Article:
Improve your business

Customer feedback is a great way to learn. If you’re getting the same negative review over and over, there’s something wrong with your business.

Your product may be malfunctioning, or the members of your customer service team need some training. Either way, there’s an opportunity to get better at whatever you do.

Thank the customers for their help and mention you’re working on it. Take the issue to your team and solve it.

Once it’s done, contact the reviewers and offer them a discount if they come check you out again.

Report a review

Not all negative reviews are informative. Some are just mean. They may be written by a troll, or by a person that genuinely dislikes your business.

These two are probably not worth your time.

Source: Le Bernardin/Google negative review


Franchette/Google

They’re both full of hate, but the last one may be contradicting Google contributed content policy. While Google’s team may not find it that offensive, all reviews that contain offensive or obscene language are fair game. The same goes for fake reviews.

Don’t focus on the negative reviews

You probably should flag and take down reviews with offensive language or dangerous imagery. As for the rest of the negative reviews that cannot be resolved, don’t bother.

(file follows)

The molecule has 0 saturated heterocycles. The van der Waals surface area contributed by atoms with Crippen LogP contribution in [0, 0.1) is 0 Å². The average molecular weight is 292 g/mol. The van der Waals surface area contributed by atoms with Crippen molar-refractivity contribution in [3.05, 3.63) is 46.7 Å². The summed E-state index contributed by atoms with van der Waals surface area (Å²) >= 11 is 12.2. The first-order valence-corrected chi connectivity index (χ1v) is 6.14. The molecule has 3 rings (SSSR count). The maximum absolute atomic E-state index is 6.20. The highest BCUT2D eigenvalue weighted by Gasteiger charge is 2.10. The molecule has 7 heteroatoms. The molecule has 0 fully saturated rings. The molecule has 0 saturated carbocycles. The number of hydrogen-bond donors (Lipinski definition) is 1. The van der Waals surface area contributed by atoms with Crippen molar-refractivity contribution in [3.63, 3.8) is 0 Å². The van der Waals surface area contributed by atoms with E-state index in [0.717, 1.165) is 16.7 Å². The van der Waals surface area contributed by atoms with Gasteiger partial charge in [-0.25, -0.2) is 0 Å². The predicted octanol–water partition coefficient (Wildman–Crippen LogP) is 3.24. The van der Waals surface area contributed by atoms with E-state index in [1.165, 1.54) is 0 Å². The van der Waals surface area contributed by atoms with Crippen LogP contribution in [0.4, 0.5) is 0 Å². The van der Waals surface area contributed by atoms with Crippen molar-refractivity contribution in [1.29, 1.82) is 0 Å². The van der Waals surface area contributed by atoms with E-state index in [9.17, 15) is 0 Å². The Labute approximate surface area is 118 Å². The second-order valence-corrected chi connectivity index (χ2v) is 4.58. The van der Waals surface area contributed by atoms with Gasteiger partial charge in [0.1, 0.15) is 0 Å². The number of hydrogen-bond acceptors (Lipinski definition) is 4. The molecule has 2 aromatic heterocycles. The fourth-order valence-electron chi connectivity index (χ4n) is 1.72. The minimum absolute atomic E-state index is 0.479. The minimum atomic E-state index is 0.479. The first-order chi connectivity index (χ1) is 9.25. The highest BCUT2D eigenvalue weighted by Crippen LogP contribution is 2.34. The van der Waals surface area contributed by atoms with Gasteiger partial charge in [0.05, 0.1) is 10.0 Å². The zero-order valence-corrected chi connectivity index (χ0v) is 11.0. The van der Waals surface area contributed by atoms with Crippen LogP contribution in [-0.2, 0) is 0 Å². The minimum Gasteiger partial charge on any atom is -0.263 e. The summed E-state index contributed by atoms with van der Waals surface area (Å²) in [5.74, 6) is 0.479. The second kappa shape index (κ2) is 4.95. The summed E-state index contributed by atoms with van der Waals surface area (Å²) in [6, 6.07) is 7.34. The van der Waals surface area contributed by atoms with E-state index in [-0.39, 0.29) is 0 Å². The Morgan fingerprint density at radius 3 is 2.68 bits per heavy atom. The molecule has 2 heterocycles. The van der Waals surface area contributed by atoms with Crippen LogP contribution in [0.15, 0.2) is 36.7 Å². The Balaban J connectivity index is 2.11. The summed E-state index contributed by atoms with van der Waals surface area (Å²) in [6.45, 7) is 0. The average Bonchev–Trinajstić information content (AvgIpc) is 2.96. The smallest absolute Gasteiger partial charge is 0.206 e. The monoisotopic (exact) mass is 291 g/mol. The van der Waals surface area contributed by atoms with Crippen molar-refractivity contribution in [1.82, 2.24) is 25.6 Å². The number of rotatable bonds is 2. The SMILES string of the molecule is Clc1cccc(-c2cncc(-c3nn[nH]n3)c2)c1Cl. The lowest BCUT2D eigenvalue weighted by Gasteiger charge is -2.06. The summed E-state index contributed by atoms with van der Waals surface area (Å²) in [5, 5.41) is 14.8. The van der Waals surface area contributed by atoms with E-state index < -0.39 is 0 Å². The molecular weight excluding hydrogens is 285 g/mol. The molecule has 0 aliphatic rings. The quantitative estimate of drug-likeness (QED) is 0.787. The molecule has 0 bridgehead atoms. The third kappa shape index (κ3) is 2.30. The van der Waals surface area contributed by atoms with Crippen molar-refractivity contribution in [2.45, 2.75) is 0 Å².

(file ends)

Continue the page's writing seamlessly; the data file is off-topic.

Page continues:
If you can’t solve the issue by directing a reviewer to customer support team or improving your business overall, the odds are it’s just their opinion.Le Bernardin/Google negative review

This woman had a fairly good experience in the restaurant she reviews but didn’t think it’s good for the money. There isn’t much you can do about it, and people deserve to know her opinion.

You can respond with an “it’s a shame you didn’t find us good enough,” or not bother responding at all. Focus on having more good reviews, and reviews like these will matter less.

The bottom line

Sometimes, you’re hit by a negative review, and it feels like a crisis. Don’t worry, most reviews can be managed. Take up these tips, train your team, and your review section will become an object of pride.


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Connie Benton Connie Benton

Connie Benton is a passionate freelance writer and owner Whenipost.com.